GROUNDED: Evans Head memorial Aerodrome Heritage Aviation Museum president Rod Kinnish in the new bomber cockpit at the Evans Head site. Photo Marc Stapelberg
GROUNDED: Evans Head memorial Aerodrome Heritage Aviation Museum president Rod Kinnish in the new bomber cockpit at the Evans Head site. Photo Marc Stapelberg Marc Stapelberg

Evans Head aerodrome adds Bomber and simulator to collection

IT'S been a big second year for the Evans Head Memorial Aerodrome which has seen the acquisition of the world's only fully intact B2 Canberra Bomber cockpit and the installation of the Westpac Life Saver Rescue Helicopter's simulator.

Evans Head Memorial Aerodrome president Rod Kinnish said the cockpit, which will be on display at the Great Eastern Fly-In in January, was a huge win for the new museum.

"This was the very first of the nuclear strike bombers developed in England by the British," he said.

"This is unbelievable to get this because it allows people to actually climb inside the cockpit and see the conditions and the environment that the bombardiers, the pilots, the navigators were working in during that cold war period."

Before the Canberra Bomber, the Evans Head Memorial Aerodrome was purportedly the largest Royal Australian Air Force (RAAF) training base in the Southern Hemisphere during the Second World War.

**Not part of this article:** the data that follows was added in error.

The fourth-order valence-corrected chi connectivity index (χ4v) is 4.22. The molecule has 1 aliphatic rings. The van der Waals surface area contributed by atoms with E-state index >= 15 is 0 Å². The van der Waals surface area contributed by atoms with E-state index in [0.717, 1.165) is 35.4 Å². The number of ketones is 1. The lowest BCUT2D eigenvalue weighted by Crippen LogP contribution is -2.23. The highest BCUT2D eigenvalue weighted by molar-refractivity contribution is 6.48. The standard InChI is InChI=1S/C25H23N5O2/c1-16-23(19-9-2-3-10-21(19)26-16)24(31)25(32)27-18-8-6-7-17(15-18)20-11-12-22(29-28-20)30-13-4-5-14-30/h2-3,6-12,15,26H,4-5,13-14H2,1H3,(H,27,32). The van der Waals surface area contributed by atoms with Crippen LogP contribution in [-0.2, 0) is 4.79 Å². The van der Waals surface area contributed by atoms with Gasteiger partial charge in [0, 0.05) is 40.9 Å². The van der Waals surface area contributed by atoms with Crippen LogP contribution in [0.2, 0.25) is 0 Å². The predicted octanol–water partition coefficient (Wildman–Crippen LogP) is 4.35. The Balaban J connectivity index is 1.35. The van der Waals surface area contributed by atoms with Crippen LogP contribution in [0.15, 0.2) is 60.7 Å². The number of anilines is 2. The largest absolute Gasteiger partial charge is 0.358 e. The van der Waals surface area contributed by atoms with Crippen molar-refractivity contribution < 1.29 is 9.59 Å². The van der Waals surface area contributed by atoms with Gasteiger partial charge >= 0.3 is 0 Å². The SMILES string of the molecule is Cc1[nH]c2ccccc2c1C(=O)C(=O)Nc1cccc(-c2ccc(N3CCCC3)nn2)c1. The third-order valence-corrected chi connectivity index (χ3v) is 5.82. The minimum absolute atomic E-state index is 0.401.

More than 5000 trainees passed through the base which was home to the RAAF No 1 Bombing and Gunnery School.

Of those, about 1100 lost their lives both in training and in battle.

"After the war the Canberra Bombers were used extensively on the weapons range down here to train people," Mr Kinnish said.

"These are iconic because the people of Evans Head and surrounding areas remember seeing these things flying over, dropping very large, heavy weapons at low level and hearing the thud resonating through the town of the explosion."

As well as the Canberra Bomber cockpit, the museum has also added the Westpac Life Saver Rescue Helicopter's Dauphin simulator to its rapidly growing display collection.

Mr Kinnish said museum visitors would be able to climb into the seat and fly the simulator when the display is fully set up for the Great Eastern Fly-in.

He said the simulator used an identical control system to the real Westpac Helicopter and would be housed in a helicopter cockpit bubble with participants able to fly missions over a simulated Evans Head.

"We've been planning and working hard for two years now to get a simulator in here and this partnership with the Westpac Rescue Helicopter came at the perfect time," he said.

The Great Eastern Fly-In will be held on January 9 and 10.

The Evans Head Memorial Aerodrome is open to the public on Saturdays and Sundays between 10am and 4pm. Entry is $5 or $15 for a family.



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